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Eating more fish or taking omega-3 fish oil supplements can reduce the risk of myocardial infarction, finding studies

(CBS NEWS / HEALTHDAY) Eating more fish or taking a fish oil supplement can reduce the risk of myocardial infarction,…

(CBS NEWS / HEALTHDAY) Eating more fish or taking a fish oil supplement can reduce the risk of myocardial infarction, according to a few Harvard-led clinical trials.

The heart’s benefits of omega-3 fatty acids were found both in healthy people and in those with conditions that posed them at increased risk of myocardial infarction, stroke or heart disease, found the two studies.

Vitamin D and Omega-3 Trial (VITAL) found that healthy people who took a fish oil supplement suffered less heart attacks, especially if they were black or not regularly eaten fish.

Meanwhile, a purified form of omega-3 fatty acid reduced the risk of deaths from heart disease, heart disease or stroke in people with cured arteries or other cardiovascular factors, according to the results of the reduction of cardiovascular disease with the Icosapent Ethyl Intervention Trial (REDUCE-IT ).

The two studies provide strong evidence that omega 3 fatty acids are found in fish such as salmon, SARD ines or tuna can have a positive effect on heart health, says Doctor JoAnn Manson, director of preventive medicine at Brigham and Women’s Hospital in Boston and lead researchers for the VITAL trial.

“We do not recommend that everyone in the world start to take fish oil supplements.” In terms of omega 3’s, it’s best to try to get more food, “Manson says.” If people are not going to eat fish, there may be some Benefits of taking a fish oil supplement. We recommend that they discuss it with their health care provider. “

Results from both clinical trials would be presented Saturday at the American Heart Association Annual Meeting in Chicago and published simultaneously in the New England Journal of Medicine .

For the VITAL trial, nearly 26,000 American men and women aged 50 and over were randomly assigned to take 1

gram of fish oil or 2000 international units of vitamin D daily or a placebo. The participants had no heart story problems.

The fish oil supplement reduces the risk of myocardial infarction by 28 percent over a five-year follow-up period, but they do not affect a person’s risk of stroke or cancer, researchers found.

“The lower risk of heart attack was found especially in those with low consumption of fish,” Manson said. “This group had a 19 percent reduction in all major cardiovascular diseases plus a 40 percent reduced heart attack.”

VITAL also found serious benefit from fish oil supplements for black participants, who had a 77 percent reduction in the risk of myocardial infarction.

“If confirmed in a follow-up study, it can point to a very promising way to reduce a health shift,” Manson said. Black tend to be at greater risk for heart disease than white and other racial groups.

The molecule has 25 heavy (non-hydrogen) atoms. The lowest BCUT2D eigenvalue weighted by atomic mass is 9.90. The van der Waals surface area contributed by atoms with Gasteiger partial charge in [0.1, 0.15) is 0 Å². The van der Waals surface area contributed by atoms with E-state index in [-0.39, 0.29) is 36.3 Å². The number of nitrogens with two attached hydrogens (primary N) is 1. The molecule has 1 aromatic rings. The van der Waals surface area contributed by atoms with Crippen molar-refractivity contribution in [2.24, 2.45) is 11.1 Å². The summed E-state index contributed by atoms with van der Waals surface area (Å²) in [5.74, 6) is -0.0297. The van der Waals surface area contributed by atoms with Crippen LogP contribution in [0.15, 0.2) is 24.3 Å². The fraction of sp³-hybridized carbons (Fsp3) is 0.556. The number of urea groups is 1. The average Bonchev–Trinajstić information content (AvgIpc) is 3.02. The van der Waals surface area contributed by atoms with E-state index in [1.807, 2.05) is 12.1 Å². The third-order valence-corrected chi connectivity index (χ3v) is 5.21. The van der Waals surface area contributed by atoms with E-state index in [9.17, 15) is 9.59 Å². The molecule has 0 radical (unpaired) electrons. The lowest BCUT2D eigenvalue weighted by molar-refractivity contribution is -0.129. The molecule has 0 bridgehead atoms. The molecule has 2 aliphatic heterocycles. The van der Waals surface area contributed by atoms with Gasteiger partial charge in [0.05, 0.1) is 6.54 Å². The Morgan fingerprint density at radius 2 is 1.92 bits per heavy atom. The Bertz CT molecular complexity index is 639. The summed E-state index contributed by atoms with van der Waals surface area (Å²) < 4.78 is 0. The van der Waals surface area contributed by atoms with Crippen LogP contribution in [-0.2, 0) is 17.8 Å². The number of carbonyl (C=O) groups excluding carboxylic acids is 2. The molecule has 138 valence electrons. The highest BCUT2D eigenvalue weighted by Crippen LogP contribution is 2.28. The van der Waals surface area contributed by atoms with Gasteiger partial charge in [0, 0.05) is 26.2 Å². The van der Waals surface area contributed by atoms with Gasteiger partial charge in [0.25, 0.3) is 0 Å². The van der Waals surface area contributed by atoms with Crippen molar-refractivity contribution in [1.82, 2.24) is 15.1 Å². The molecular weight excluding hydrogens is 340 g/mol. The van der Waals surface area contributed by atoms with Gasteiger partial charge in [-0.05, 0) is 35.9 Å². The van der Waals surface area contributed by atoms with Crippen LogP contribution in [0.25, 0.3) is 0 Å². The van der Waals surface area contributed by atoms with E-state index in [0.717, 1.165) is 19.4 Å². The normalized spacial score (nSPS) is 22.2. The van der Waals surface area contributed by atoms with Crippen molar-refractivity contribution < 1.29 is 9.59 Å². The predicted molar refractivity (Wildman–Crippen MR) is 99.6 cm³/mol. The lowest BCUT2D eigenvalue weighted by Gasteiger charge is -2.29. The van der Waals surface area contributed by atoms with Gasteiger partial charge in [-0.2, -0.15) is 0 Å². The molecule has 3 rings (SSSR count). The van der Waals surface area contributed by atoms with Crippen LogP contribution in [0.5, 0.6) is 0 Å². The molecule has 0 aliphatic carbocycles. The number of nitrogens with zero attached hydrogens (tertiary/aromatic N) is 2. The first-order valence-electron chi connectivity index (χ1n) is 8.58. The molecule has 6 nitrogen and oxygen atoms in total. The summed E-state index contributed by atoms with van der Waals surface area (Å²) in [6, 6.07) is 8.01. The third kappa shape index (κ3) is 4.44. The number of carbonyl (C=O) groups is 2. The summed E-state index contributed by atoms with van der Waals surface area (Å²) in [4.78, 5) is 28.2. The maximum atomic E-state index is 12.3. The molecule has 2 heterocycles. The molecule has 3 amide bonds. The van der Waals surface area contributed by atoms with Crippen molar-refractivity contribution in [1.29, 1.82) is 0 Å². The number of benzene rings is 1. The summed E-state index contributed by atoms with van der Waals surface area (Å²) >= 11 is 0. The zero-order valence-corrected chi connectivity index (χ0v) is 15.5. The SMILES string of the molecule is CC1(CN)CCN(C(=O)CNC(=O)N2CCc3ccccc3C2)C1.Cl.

The clinical trial found no health benefit of vitamin D, although it reduced the risk of cancer death by 25 percent.

Dr. Sati Bhusri is a cardiologist with Lenox Hill Hospital in New York City. “This is a very important and impressive attempt. The result will have a lasting change in the prevention of heart disease,” says Bhusri, who was not involved in the studies. “A decrease in myocardial infarction this depth has not seen since primary prevention since the early trials of aspirin treatment.”

In the REDUCE-IT trial, another research team at Brigham and Women’s Hospital tested the benefits of a pure and stable form of omega-3 fatty acid known as EPA.

The supplement, icosapent ethyl, is a prescription drug approved to reduce triglyceride levels in people with high cholesterol.

REDUCE-IT included more than 8000 patients who took statins to lower cholesterol and prevent either a first or repeated heart attack or stroke. About 7 out of 10 patients in the study had cured arteries, while the rest had diabetes and at least one other cardiovascular factor.

People taking icosapent ethyl had a 20 percent reduction in the risk of heart related death, a 31 percent reduction in myocardial infarction and 28 percent reduction in stroke compared to those receiving placebo, researchers found.

“The REDUCE-IT study sets a new standard for care for patients with elevated triglycerides and has increased cardiovascular risk despite statin therapy,” researcher Dr Deepak Bhatt, Executive Director of Intervention Cardiovascular Programs at Brigham and Women’s Hospital, said in the newsletter at the hospital. “This may be the greatest development in cardiovascular prevention since statins.”

There are many ways that omega-3 fatty acids could help heart health, Manson said. They are known to lower triglyceride levels, reduce inflammation, reduce blood clotting and help stabilize heart rate.

People interested in supplementing fish oil should discuss it with their doctor first, “said Dr. Helene Glassberg, Associate Professor of Clinical Cardiovascular Medicine at the University of Pennsylvania’s Penn Medicine. She was not involved in the studies.

“It has a blood thinning effect. If you are on a blood thinner, this may not be for you,” says Glassberg.

Glassberg and Manson agree that the best first step would be to increase the fish in your diet. Eating at least two servings a week would be good, Manson said.

For someone who is healthy but seems to prevent heart disease, “is still at the top of my list of lifestyles,” says Glassberg. “Get it in your diet if you can, from omega-3 fat fish like salmon or sardines. This is the place to start because they are natural. This is the best way to get it and do not spend $ 30 on a bottle of dietary supplement on a health food store. “

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